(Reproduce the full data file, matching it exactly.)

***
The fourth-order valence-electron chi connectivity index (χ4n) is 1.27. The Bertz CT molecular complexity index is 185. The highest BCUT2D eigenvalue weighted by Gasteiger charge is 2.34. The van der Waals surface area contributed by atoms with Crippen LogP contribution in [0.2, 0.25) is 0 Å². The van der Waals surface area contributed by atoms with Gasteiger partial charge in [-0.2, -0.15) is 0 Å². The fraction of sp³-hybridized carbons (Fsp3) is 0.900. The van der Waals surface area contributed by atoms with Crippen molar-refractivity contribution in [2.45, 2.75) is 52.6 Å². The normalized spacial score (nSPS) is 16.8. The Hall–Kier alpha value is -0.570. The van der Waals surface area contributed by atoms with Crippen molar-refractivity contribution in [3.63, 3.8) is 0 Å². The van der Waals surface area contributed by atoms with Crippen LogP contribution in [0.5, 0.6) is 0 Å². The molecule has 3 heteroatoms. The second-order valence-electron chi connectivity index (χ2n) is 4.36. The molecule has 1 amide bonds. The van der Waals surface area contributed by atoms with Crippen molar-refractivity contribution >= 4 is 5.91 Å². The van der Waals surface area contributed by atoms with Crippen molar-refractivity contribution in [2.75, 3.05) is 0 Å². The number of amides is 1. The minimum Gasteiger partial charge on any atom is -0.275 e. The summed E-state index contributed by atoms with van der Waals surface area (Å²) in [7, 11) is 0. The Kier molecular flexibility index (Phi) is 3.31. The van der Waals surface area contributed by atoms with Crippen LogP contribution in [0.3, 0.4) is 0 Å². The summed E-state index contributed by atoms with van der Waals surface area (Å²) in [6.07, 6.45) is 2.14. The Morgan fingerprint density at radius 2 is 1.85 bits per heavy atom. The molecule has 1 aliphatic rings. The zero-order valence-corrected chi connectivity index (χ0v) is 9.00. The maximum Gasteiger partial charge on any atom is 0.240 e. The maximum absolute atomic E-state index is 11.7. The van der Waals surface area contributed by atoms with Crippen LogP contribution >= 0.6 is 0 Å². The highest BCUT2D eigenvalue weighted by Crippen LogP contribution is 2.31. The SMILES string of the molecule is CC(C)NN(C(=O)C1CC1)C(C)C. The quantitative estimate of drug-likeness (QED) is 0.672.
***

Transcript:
The fourth-order valence-electron chi connectivity index (χ4n) is 1.27. The Bertz CT molecular complexity index is 185. The highest BCUT2D eigenvalue weighted by Gasteiger charge is 2.34. The van der Waals surface area contributed by atoms with Crippen LogP contribution in [0.2, 0.25) is 0 Å². The van der Waals surface area contributed by atoms with Gasteiger partial charge in [-0.2, -0.15) is 0 Å². The fraction of sp³-hybridized carbons (Fsp3) is 0.900. The van der Waals surface area contributed by atoms with Crippen molar-refractivity contribution in [2.45, 2.75) is 52.6 Å². The normalized spacial score (nSPS) is 16.8. The Hall–Kier alpha value is -0.570. The van der Waals surface area contributed by atoms with Crippen molar-refractivity contribution in [3.63, 3.8) is 0 Å². The van der Waals surface area contributed by atoms with Crippen LogP contribution in [0.5, 0.6) is 0 Å². The molecule has 3 heteroatoms. The second-order valence-electron chi connectivity index (χ2n) is 4.36. The molecule has 1 amide bonds. The van der Waals surface area contributed by atoms with Crippen molar-refractivity contribution >= 4 is 5.91 Å². The van der Waals surface area contributed by atoms with Crippen molar-refractivity contribution in [2.75, 3.05) is 0 Å². The number of amides is 1. The minimum Gasteiger partial charge on any atom is -0.275 e. The summed E-state index contributed by atoms with van der Waals surface area (Å²) in [7, 11) is 0. The Kier molecular flexibility index (Phi) is 3.31. The van der Waals surface area contributed by atoms with Crippen LogP contribution in [0.3, 0.4) is 0 Å². The summed E-state index contributed by atoms with van der Waals surface area (Å²) in [6.07, 6.45) is 2.14. The Morgan fingerprint density at radius 2 is 1.85 bits per heavy atom. The molecule has 1 aliphatic rings. The zero-order valence-corrected chi connectivity index (χ0v) is 9.00. The maximum Gasteiger partial charge on any atom is 0.240 e. The maximum absolute atomic E-state index is 11.7. The van der Waals surface area contributed by atoms with Crippen LogP contribution >= 0.6 is 0 Å². The highest BCUT2D eigenvalue weighted by Crippen LogP contribution is 2.31. The SMILES string of the molecule is CC(C)NN(C(=O)C1CC1)C(C)C. The quantitative estimate of drug-likeness (QED) is 0.672.